Purpose: Hypoxia in breast cancer is associated with poor prognosis and down-regulation of the estrogen receptor. Carbonic anhydrase IX (CA IX) is a hypoxia-inducible gene that has been associated with poor outcome in many epithelial cancers. Previous studies of CA IX in breast cancer have been carried out on mixed cohorts of premenopausal and postmenopausal patients with locally advanced disease and varying treatment regimens. We examined the potential prognostic and predictive role of CA IX in premenopausal breast cancer patients. Experimental Design: Using tissue microarrays, we analyzed CA IX expression in 400 stage 11 breast cancers from premenopausal women. The patients had previously participated in a randomized control trial comparing 2 years of tamoxifen to no systemic adjuvant treatment. Median follow-up was 13.9 years. Results: CA IX expression correlated positively with tumor size, grade, hypoxia-inducible factor 1 alpha Ki-67, cyclin E, and cyclin A2 expression. CA IX expression correlated negatively with cyclin D1, estrogen receptor, and progesterone receptor. CA IX expression was associated with a reduced relapse-free survival (P = 0.032), overall survival (P = 0.022), and breast cancer specific survival (P = 0.005). Multivariate analysis revealed that CA IX was an independent prognostic marker in untreated patients with one to three positive lymph nodes (hazard ratio, 3.2; 95% confidence interval, 1.15-9.13; P = 0.027). Conclusion: CA IX is marker of poor prognosis in premenopausal breast cancer patients and it is an independent predictor of survival in patients with one to three positive lymph nodes. As all these patients received locoregional radiation therapy, CA IX may be associated with resistance to radiotherapy.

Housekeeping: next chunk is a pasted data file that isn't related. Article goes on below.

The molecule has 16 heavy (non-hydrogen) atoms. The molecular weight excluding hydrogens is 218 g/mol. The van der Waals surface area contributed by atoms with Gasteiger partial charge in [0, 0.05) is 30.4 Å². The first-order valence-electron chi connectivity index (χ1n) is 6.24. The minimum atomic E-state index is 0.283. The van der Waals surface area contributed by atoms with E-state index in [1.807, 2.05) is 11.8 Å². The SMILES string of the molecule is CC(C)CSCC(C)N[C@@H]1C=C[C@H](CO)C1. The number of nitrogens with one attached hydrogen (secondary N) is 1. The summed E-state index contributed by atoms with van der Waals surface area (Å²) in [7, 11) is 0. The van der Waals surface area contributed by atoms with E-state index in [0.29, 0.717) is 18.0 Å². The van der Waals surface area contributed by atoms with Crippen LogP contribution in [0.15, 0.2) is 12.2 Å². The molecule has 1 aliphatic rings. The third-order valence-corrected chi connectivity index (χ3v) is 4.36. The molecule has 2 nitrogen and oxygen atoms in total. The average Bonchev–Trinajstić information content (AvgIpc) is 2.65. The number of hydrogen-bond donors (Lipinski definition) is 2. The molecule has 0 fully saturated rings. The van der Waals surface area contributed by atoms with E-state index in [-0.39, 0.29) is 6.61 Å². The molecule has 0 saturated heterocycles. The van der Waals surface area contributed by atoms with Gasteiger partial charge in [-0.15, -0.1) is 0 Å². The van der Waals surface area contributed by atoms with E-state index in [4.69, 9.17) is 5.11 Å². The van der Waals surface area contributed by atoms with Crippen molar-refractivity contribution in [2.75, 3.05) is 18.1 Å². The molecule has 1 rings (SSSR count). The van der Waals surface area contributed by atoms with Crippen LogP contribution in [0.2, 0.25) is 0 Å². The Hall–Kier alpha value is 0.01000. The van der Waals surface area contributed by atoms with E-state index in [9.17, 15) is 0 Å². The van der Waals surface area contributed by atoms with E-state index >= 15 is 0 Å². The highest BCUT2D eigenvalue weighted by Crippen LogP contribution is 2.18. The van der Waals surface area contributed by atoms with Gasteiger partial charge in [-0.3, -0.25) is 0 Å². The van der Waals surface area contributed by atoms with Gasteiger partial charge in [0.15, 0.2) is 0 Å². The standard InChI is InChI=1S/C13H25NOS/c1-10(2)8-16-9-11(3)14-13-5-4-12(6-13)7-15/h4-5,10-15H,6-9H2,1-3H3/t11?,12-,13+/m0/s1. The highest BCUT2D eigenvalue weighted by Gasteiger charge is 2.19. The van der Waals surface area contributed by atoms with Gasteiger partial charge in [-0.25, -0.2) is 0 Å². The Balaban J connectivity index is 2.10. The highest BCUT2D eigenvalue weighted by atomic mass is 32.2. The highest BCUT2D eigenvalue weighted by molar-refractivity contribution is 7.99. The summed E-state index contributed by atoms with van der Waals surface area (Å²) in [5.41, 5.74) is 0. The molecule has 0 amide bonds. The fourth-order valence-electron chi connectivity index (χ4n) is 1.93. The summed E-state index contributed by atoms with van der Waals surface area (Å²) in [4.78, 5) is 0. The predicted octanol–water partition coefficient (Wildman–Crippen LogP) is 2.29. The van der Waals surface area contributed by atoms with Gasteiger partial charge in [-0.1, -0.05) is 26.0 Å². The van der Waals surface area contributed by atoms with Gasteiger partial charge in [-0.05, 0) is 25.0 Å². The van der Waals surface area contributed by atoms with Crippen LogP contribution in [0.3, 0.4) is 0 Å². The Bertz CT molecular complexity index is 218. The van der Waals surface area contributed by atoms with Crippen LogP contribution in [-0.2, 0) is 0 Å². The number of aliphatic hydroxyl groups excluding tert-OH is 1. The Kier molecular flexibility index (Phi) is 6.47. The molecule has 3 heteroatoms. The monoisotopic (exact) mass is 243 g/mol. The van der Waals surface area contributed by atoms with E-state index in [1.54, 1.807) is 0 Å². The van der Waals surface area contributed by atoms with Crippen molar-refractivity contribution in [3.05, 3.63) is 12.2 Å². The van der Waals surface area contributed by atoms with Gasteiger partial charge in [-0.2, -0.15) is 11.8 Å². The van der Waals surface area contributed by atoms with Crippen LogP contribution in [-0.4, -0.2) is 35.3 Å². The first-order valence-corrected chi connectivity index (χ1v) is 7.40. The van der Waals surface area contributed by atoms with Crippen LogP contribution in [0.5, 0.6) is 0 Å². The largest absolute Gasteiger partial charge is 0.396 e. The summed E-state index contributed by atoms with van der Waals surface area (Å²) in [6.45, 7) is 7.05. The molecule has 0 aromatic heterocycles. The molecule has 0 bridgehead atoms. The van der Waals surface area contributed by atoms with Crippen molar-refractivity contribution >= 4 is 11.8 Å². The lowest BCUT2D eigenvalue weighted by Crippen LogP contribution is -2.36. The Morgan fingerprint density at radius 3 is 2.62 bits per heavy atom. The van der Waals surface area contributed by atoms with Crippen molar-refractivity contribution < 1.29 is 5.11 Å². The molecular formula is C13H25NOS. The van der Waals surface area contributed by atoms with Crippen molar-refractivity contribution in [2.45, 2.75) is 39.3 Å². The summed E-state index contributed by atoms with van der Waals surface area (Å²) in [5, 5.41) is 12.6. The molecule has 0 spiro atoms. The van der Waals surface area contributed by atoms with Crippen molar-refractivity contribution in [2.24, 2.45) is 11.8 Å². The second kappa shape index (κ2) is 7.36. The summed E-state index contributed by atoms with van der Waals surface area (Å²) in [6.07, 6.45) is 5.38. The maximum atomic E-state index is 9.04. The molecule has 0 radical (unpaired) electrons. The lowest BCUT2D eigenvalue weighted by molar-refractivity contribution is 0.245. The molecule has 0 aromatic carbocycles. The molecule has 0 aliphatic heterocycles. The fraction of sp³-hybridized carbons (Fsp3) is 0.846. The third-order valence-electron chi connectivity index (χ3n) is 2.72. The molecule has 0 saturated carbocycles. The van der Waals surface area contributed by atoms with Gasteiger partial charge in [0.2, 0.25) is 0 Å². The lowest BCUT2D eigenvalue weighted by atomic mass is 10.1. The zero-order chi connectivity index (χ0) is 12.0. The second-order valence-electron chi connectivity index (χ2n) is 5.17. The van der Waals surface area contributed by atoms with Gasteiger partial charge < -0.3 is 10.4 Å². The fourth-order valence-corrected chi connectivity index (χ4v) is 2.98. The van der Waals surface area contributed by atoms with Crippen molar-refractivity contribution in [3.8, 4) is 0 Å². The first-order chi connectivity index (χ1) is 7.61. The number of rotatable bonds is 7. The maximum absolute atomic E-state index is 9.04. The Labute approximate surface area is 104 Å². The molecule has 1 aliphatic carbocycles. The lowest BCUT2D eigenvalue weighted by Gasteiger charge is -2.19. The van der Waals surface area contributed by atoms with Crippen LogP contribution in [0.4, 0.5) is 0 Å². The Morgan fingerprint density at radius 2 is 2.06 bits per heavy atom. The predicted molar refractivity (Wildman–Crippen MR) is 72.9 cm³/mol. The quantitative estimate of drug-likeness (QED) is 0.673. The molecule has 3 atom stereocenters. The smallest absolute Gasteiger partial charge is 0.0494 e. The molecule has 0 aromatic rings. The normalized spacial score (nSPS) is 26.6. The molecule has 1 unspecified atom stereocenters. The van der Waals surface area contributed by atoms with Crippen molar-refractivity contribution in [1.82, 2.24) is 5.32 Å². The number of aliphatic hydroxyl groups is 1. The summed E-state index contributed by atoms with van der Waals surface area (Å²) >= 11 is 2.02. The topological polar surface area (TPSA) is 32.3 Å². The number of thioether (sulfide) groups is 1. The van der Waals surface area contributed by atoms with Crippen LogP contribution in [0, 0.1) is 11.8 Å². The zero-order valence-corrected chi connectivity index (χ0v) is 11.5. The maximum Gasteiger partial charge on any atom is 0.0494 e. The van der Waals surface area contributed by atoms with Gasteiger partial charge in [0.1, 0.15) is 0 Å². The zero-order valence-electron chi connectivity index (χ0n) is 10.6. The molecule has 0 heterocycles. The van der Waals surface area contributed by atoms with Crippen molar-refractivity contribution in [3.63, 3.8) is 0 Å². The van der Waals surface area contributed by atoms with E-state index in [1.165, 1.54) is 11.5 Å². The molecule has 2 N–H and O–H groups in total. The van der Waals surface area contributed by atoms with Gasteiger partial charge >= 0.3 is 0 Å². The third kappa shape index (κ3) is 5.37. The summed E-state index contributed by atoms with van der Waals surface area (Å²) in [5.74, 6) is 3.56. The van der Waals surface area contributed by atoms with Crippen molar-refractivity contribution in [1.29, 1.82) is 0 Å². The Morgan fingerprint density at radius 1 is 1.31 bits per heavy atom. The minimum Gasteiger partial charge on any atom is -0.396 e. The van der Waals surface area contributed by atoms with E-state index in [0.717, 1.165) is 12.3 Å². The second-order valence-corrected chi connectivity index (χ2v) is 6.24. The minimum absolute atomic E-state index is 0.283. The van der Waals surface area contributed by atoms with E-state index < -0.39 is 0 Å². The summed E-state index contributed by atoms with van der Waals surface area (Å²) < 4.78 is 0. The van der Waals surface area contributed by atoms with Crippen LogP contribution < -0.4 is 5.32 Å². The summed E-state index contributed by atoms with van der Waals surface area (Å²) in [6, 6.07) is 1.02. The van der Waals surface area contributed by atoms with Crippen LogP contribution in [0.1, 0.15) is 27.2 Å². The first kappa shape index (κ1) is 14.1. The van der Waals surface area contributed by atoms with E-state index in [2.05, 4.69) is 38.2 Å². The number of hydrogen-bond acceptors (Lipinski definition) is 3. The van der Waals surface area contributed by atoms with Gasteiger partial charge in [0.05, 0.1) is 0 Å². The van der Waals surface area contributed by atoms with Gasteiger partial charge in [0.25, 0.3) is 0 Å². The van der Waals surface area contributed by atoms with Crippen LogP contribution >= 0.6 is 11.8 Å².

Bibliografisk informationThe information about affiliations in this record was updated in December 2015.
The record was previously connected to the following departments: Pathology (Malmö) (013031000), Pathology, (Lund) (013030000), Surgery (Lund) (013009000), Oncology, MV (013035000)
- Cancer och onkologi